When we found our trail-head, just a stones throw from the border crossing, we got all our gear ready and the bikes put away in the van. I put on my water-proof boots, got out my new hiking poles, used the bathroom one last time, and we were off. We walked about 100ft down the trail and the mosquitoes just kept getting thicker and thicker with every step. It was very quickly a swatting frenzy, my poles were doing me no good because they were flying everywhere as I tried to keep the bugs from eating me alive. Just when I thought I would go crazy, Jeremy said we were going to have to turn around and look for some bug spray. I was so relieved. I didn't want to be the one to turn back, but it was seriously out of control.
We asked around in the parking lot if anyone had any bug spray and we checked if there was some sort of duty free shop at the border, but no luck. So, we got back in the van and headed the 20 miles back to where we started to look for bug spray. By the time we actually got going on the trail it was already about 10:30, but the mosquito situation was a lot better.
Our first day of hiking was a long day. We were both pretty tired by the end, but it was beautiful the whole way. We were in a valley near a river for most of the trip and the landscape varied between pine forest and meadows that were covered in beautiful wildflowers. Our first night of camping we stayed at Glenn Lake. Glacier back country trails have designated camping areas which is kind of nice. Then you don't have to search out your own site and there are pit toilets available. It was a lake full of clear blue snow melt…gorgeous, but not really warm enough to swim in. We did jump in long enough to rinse off. Well, I did. I dove in and ran out as fast as I could while hyperventilating. After rinsing off a bit we went to the food preparation area (a bear precaution) to fix our dinner. We sat and chatted with the other hikers for a while and then headed to our tent to read for the rest of the evening.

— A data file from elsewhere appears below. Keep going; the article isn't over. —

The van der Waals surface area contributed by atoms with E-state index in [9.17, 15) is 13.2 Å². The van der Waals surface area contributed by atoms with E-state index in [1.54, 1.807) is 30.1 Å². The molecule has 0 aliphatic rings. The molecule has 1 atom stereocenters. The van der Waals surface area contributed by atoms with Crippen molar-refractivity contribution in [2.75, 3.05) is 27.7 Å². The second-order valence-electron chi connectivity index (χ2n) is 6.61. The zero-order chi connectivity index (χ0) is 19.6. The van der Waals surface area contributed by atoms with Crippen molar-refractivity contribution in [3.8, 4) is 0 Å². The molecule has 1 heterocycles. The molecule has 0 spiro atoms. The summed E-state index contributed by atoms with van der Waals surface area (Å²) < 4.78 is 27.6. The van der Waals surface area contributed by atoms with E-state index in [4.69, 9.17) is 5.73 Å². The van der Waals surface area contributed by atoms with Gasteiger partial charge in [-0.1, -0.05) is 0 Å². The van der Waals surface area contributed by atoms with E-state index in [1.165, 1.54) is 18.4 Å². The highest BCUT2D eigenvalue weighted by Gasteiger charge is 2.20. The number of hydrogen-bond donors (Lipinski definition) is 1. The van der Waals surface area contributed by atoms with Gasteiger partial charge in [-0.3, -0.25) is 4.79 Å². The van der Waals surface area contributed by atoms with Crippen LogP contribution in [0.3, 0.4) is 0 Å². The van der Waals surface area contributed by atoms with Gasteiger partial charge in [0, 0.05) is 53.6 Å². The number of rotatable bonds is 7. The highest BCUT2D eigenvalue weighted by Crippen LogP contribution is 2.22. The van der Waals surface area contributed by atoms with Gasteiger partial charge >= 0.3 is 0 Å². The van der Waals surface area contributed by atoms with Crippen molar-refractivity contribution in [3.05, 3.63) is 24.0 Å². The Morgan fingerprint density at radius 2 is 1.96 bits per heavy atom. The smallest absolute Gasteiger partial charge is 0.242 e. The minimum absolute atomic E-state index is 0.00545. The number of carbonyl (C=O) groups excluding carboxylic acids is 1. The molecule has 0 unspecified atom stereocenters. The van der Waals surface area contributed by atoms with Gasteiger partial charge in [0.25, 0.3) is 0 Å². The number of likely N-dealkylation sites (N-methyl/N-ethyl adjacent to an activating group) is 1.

The next day, our hike was much shorter. We hiked back the way we came, about a mile and a half, to Cosley Lake and set up our tent and hung our food bag. Then we took off for Bear Mountain overlook without our packs. We got about half-way up the trail and there was a really great little rock bench for me to sit on and I didn't really need to go any further, so I stayed and Jeremy went on the rest of the way. When he came back down we decided that it was our most significant "alone time" all summer (probably less than and hour) and it was kind of nice. That evening was about the same as the first, we rinsed off in the ridiculously cold lake for our shower (this time Jeremy dove all the way in because someone was watchingJ) and then made our dinner with the other campers. It was interesting to hear where other people were from and their stories about Glacier. That night it rained quite hard fairly soon after dinner and into the night so we were pretty much stuck in our tent. We read for a while then laid down to a restless night of hoping that our cheap little tent would hold out the water. It did alright. Everything was pretty well dry in the morning except our tent, but we had to just pack it up that way and planned to dry it out later.
Our hike back out of the valley was a bit shorter than our hike in because we had already cut off about a mile and a half the day before. Unfortunately, the rain made the entire eight and a half miles a muddy mess. The weather was nice and the scenery just as beautiful as before, it was just a bit harder trudging through the mud the whole way.
We were happy to arrive back at the van after the mile and half or so of slow climbing at the end of the trail. We decided to go back to the KOA to do some laundry and get our things cleaned up before leaving for our next adventure.